Take the 2-minute tour ×
Stack Overflow is a question and answer site for professional and enthusiast programmers. It's 100% free, no registration required.

I have an input file and the first line contains the following decimal.

0.5053102074297753

I have a Fortran 90 program which reads the file and outputs the value.

read(*,*) answer
write(*,"(F20.16)") answer

This is the output:

0.5053101778030396

Apparently, what is stored is not the same as what is read. The question is, Why?

share|improve this question

2 Answers 2

up vote 2 down vote accepted

How is answer declared? If it is a single precision real you can only expect about 6 decimal digits of precision.

Also, values are converted to binary for internal storage and computations. This can cause rounding and other issues, but the difference here is too large for this to be the cause.

To declare answer as double precision, use the following:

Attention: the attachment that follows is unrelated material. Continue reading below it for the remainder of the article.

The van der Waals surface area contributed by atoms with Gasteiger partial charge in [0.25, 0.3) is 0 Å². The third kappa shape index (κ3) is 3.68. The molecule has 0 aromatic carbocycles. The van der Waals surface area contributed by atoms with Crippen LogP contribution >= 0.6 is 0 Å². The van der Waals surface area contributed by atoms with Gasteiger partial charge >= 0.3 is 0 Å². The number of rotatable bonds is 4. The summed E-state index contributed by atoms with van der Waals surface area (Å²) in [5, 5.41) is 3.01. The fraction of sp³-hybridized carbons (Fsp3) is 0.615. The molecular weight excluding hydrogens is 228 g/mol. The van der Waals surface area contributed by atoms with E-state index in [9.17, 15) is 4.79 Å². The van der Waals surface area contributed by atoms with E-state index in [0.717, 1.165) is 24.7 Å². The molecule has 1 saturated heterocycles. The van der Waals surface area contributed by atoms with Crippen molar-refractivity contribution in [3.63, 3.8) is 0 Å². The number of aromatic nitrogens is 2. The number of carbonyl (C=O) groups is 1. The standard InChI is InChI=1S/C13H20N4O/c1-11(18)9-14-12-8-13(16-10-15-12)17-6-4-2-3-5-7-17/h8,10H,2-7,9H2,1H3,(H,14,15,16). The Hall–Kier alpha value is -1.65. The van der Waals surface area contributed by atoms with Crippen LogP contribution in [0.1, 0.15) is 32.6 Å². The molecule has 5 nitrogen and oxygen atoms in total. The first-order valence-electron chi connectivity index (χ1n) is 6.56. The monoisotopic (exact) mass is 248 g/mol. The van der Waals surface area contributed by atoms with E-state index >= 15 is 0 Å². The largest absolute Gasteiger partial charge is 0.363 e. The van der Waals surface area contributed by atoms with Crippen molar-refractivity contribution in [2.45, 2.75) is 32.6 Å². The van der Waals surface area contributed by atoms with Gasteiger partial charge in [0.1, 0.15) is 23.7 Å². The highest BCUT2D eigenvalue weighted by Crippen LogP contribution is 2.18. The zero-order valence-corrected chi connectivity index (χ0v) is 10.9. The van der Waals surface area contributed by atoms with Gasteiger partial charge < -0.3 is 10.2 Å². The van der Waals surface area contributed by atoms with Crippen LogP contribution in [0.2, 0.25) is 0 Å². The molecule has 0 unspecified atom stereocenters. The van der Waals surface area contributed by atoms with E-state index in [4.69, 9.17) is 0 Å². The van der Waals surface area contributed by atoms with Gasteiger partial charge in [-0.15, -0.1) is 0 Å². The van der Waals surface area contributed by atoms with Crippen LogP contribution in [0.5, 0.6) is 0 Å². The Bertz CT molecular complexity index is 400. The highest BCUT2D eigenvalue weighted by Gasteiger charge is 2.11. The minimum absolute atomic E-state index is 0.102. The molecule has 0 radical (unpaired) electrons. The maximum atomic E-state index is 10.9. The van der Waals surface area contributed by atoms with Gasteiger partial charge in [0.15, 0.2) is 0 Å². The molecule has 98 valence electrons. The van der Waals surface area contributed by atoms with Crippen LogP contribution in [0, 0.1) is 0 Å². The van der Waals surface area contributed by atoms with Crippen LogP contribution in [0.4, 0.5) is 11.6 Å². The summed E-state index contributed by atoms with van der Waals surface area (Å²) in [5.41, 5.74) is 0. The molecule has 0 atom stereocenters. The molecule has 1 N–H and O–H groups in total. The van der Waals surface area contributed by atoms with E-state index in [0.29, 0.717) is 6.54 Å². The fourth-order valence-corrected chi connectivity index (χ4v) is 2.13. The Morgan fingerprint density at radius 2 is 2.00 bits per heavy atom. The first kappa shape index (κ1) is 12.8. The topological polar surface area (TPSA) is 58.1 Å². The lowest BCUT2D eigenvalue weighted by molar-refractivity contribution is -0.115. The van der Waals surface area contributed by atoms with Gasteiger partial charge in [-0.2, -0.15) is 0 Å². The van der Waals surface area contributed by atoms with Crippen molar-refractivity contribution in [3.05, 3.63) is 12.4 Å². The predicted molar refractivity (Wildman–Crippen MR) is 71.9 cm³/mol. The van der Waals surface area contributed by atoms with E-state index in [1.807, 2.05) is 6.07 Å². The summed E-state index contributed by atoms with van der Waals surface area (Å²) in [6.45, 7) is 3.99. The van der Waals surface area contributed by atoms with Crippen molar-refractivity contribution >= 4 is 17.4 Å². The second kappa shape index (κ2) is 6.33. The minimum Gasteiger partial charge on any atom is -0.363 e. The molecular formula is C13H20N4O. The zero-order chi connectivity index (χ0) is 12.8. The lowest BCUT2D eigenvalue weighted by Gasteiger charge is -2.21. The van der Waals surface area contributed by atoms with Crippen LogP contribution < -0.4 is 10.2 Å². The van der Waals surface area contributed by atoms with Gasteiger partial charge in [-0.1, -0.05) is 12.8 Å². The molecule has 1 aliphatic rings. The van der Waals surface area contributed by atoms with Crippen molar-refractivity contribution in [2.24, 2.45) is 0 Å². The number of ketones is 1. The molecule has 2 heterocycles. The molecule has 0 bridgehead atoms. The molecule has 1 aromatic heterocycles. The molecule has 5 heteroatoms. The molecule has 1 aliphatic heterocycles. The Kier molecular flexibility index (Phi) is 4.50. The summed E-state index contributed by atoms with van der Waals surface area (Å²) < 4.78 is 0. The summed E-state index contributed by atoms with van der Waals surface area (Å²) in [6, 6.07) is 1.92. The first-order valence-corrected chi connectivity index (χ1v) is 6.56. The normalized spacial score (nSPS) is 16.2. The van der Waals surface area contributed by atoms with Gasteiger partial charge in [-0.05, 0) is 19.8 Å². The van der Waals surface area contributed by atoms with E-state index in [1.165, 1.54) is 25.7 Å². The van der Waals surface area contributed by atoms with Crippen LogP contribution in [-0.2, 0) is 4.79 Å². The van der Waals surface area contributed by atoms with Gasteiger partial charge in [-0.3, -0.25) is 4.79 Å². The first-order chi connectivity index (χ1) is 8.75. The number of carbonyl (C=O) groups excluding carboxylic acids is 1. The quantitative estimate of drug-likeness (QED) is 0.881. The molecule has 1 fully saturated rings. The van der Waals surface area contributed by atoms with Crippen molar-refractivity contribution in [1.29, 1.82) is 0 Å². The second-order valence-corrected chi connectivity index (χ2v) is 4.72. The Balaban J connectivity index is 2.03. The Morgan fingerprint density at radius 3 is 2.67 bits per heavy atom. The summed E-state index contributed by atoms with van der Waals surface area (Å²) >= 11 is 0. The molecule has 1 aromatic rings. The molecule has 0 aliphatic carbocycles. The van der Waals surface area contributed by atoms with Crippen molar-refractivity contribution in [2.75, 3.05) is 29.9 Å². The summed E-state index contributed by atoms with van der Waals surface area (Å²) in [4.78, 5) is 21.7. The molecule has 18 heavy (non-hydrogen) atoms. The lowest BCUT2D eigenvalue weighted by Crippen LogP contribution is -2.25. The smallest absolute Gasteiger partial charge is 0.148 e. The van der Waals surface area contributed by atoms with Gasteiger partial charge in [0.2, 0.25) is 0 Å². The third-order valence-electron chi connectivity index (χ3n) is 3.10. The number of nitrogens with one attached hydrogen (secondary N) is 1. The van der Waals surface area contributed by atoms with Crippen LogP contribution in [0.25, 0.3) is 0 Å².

integer, parameter :: DRK = selected_real_kind (14)
real (kind=DRK) :: answer

This will guarantee that answer has at least 14 decimal digits. "DRK" can be used throughout your program. Depending on your compiler, you can try asking for even more digits ... it may provide a such a type. Rarely is more than double precision necessary.

share|improve this answer
    
That's it! I totally forgot about precision. answer was defined as real(kind=4). Thanks a lot. –  blahbaa Sep 24 '10 at 16:25

What Every Computer Scientist Should Know About Floating-Point Arithmetic.

The default real precision is not enough to store the number with 16 decimal places in the fractional part.

share|improve this answer

Your Answer

 
discard

By posting your answer, you agree to the privacy policy and terms of service.

Not the answer you're looking for? Browse other questions tagged or ask your own question.